My November 1st column is being published on October 31st because I love Halloween. It’s my favorite day to do scary things. We all know that Halloween (All Hallow’s Eve) has it’s roots in religious tradition but really for me it’s just an excuse to watch old, black & white, horror movies and wonder if any ghosts haunt about.
Since this is a science-related column I had to consider the scientific basis for why we like to be scared. Seeking scary experiences is really counter intuitive. Being scared is a fear response and fear is how our ancestors survived attacks by predators. It’s that orienting-to-danger response we make when our system is flooded with adrenaline, endorphins and dopamine due to a sudden loud noise or movement.
So fear. Let me tell you about my first ride on a roller coaster. I was a sheltered child and did not ride a roller coaster until I was a teen. I went to the seaside amusement park in Santa Cruz, California with friends and they convinced me to ride the roller coaster. When that old, creaky train went over the first big drop, I thought I was going to die for sure. And at every subsequent sharp turn and sudden drop, I was sure the train was going to fly off the tracks and I’d die again. At the end, I was totally elated and immediately ran to get in line to do it again.
That was sort of a one-trial conditioned learning experience for me. So, we humans may be unique in that we learn to enjoy the high of stimulation created by that rush of adrenaline. As an aside, I came across an early, and totally unethical, study on conditioned fear response that is worth checking out. See Watson & Rayner (1920) in the references.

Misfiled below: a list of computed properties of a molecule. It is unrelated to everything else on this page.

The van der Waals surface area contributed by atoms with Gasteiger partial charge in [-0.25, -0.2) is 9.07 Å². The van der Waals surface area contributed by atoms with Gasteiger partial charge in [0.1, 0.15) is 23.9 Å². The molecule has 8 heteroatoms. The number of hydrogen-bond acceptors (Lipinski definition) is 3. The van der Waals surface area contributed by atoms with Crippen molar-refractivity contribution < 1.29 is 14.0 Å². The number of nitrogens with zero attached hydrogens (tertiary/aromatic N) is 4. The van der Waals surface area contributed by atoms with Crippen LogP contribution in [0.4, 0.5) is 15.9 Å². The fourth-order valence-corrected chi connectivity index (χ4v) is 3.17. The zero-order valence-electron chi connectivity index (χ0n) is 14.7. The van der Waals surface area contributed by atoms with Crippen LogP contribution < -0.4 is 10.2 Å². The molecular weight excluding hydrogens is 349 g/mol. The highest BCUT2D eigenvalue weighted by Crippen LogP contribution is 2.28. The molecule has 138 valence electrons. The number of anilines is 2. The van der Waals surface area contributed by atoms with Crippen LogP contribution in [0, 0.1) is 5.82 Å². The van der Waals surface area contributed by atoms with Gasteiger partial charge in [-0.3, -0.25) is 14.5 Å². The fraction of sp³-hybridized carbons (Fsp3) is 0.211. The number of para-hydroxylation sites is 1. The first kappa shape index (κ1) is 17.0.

The best example of Halloween related fear response that captured both “real concerns about possible bad things happening” and the “adrenaline rush of thrill seeking” was Orson Wells’ 1938 radio broadcast of H. G. Wells’ story, The War of the Worlds. It was a radio play done as a series of news stories about an invasion from outer space and many people thought it was real. Actual panic ensued, but as Orson Wells said at the end of the broadcast…
“This is Orson Wells, ladies and gentlemen, out of character to assure you that The War of The Worlds has no further significance than as the holiday offering it was intended to be. The Mercury Theatre’s own radio version of dressing up in a sheet and jumping out of a bush and saying Boo! Starting now, we couldn’t soap all your windows and steal all your garden gates by tomorrow night. . . so we did the best next thing. We annihilated the world before your very ears, and utterly destroyed the C. B. S. You will be relieved, I hope, to learn that we didn’t mean it, and that both institutions are still open for business.”
“So goodbye everybody, and remember the terrible lesson you learned tonight. That grinning, glowing, globular invader of your living room is an inhabitant of the pumpkin patch, and if your doorbell rings and nobody’s there, that was no Martian… it’s Hallowe’en.”
References and Sources Mentioned
- All Hallow’s Eve, Catholic Education Resource Center.
- What is Adrenaline?, Home Health Network.
- Roediger, H.L. & Arnold, K.M., The One-Trial Learning Controversy and Its Aftermath: Remembering Rock (1957), Am J Psychol, 2012 Summer; 125(2): 127–143.
- Watson, J.B. & Rayner, R., Conditioned emotional reactions, Journal of Experimental Psychology, 1920, 3 (1): 1–14.
- Orson Wells, sign off, War of the Worlds, Mercury Theater on the Air, Columbia Broadcasting System, October 30, 1938.
- Adolphs, R., The Biology of Fear, Current Biology, 1-23-2013, 23(2), R79-R93.
- Steimer, T., The biology of fear and anxiety-related behaviors, Dialogues Clin Neurosci, 2002 Sep; 4(3): 231–249.
- Dwyer, D., 5 Reasons We Enjoy Being Scared, Psychology Today, 10-19-2018.